A whole-organ regenerative medicine approach for liver replacement

Alejandro Soto-Gutierrez*, Li Zhang, Chris Medberry, Ken Fukumitsu, Denver Faulk, Hongbin Jiang, Janet Reing, Roberto Gramignoli, Junji Komori, Mark Ross, Masaki Nagaya, Eric Lagasse, Donna Stolz, Stephen C. Strom, Ira J. Fox, Stephen F. Badylak

*Corresponding author for this work

Research output: Contribution to journalArticlepeer-review

272 Scopus citations


Background & Aims: The therapy of choice for end-stage liver disease is whole-organ liver transplantation, but this option is limited by a shortage of donor organs. Cell-based therapies and hepatic tissue engineering have been considered as alternatives to liver transplantation, but neither has proven effective to date. A regenerative medicine approach for liver replacement has recently been described that includes the use of a three-dimensional organ scaffold prepared by decellularization of xenogeneic liver. The present study investigates a new, minimally disruptive method for whole-organ liver decellularization and three different cell reseeding strategies to engineer functional liver tissue. Methods: A combination of enzymatic, detergent, and mechanical methods are used to remove all cells from isolated rat livers. Whole-organ perfusion is used in a customized organ chamber and the decellularized livers are examined by morphologic, biochemical, and immunolabeling techniques for preservation of the native matrix architecture and composition. Three different methods for hepatocyte seeding of the resultant three-dimensional liver scaffolds are evaluated to maximize cell survival and function: (1) direct parenchymal injection, (2) multistep infusion, or (3) continuous perfusion. Results: The decellularization process preserves the three-dimensional macrostructure, the ultrastructure, the composition of the extracellular matrix components, the native microvascular network of the liver, and the bile drainage system, and up to 50% of growth factor content. The three-dimensional liver matrix reseeded with the multistep infusion of hepatocytes generated ∼90% of cell engraftment and supported liver-specific functional capacities of the engrafted cells, including albumin production, urea metabolism, and cytochrome P450 induction. Conclusions: Whole-organ liver decellularization is possible with maintenance of structure and composition suitable to support functional hepatocytes.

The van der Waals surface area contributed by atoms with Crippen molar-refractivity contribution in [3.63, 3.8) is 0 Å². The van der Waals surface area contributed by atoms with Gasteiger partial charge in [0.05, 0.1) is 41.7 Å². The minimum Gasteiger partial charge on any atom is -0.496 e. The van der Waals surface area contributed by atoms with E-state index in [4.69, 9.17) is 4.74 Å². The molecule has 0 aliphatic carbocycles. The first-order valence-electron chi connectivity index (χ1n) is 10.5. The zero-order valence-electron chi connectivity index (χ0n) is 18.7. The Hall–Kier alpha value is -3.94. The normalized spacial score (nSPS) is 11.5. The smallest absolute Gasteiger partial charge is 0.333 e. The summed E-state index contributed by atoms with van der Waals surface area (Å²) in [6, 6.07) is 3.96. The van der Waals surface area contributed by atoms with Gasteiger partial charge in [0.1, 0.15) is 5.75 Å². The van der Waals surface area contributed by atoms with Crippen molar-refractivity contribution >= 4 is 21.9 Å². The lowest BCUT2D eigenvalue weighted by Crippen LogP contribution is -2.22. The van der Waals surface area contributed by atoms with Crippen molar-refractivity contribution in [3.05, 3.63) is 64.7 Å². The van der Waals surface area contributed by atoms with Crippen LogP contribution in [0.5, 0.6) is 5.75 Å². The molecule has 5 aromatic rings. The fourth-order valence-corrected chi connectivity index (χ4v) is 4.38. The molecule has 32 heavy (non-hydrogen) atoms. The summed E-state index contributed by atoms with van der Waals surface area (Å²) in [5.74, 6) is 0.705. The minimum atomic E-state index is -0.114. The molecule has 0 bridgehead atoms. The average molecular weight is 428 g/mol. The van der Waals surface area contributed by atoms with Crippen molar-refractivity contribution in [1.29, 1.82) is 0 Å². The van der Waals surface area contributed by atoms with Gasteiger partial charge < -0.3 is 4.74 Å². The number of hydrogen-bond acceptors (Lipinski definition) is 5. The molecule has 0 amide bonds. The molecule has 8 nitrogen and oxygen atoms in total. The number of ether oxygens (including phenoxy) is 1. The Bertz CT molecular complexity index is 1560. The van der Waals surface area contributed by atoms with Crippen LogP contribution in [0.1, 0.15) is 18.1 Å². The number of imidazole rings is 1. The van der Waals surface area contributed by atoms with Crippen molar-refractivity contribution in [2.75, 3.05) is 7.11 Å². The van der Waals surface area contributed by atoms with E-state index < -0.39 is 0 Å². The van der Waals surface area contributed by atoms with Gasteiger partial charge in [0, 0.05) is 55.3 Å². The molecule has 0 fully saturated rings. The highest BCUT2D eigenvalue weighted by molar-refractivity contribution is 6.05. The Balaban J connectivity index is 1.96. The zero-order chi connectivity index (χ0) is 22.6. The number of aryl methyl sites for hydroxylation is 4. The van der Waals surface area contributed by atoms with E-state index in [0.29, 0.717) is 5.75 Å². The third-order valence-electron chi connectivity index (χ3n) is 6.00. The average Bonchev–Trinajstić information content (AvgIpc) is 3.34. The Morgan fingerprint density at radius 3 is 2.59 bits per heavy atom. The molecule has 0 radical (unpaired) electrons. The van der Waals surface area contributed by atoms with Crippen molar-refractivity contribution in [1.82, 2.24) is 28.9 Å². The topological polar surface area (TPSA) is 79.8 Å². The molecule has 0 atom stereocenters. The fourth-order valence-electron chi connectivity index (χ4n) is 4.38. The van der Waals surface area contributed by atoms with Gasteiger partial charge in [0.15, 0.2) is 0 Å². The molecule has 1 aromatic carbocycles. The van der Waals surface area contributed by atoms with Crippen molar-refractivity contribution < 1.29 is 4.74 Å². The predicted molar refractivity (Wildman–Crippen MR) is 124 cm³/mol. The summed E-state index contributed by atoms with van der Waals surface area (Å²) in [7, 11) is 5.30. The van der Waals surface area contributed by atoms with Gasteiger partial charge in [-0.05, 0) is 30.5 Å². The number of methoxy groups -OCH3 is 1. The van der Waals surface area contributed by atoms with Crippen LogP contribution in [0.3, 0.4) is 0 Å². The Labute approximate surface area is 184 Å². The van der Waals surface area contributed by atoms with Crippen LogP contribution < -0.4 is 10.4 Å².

Original languageEnglish
Pages (from-to)677-686
Number of pages10
JournalTissue Engineering - Part C: Methods
Issue number6
StatePublished - 1 Jun 2011
Externally publishedYes


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